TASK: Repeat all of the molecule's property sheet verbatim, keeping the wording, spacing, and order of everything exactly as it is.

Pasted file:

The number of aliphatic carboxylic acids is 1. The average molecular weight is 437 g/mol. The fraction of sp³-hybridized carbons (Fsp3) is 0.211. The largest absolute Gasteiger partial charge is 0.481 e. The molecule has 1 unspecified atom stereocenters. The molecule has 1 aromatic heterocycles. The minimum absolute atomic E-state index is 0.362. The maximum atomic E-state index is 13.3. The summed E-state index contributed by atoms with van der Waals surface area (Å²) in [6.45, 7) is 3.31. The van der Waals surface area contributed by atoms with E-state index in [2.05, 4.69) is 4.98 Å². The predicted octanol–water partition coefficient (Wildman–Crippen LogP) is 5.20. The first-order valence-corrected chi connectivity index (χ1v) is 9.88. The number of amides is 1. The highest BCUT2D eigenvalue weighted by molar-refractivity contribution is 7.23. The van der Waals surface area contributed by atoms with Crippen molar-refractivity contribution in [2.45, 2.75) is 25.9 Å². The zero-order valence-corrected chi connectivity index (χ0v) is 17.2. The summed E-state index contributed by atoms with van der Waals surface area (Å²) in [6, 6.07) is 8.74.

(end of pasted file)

The number of aliphatic carboxylic acids is 1. The average molecular weight is 437 g/mol. The fraction of sp³-hybridized carbons (Fsp3) is 0.211. The largest absolute Gasteiger partial charge is 0.481 e. The molecule has 1 unspecified atom stereocenters. The molecule has 1 aromatic heterocycles. The minimum absolute atomic E-state index is 0.362. The maximum atomic E-state index is 13.3. The summed E-state index contributed by atoms with van der Waals surface area (Å²) in [6.45, 7) is 3.31. The van der Waals surface area contributed by atoms with E-state index in [2.05, 4.69) is 4.98 Å². The predicted octanol–water partition coefficient (Wildman–Crippen LogP) is 5.20. The first-order valence-corrected chi connectivity index (χ1v) is 9.88. The number of amides is 1. The highest BCUT2D eigenvalue weighted by molar-refractivity contribution is 7.23. The van der Waals surface area contributed by atoms with Crippen molar-refractivity contribution in [2.45, 2.75) is 25.9 Å². The zero-order valence-corrected chi connectivity index (χ0v) is 17.2. The summed E-state index contributed by atoms with van der Waals surface area (Å²) in [6, 6.07) is 8.74.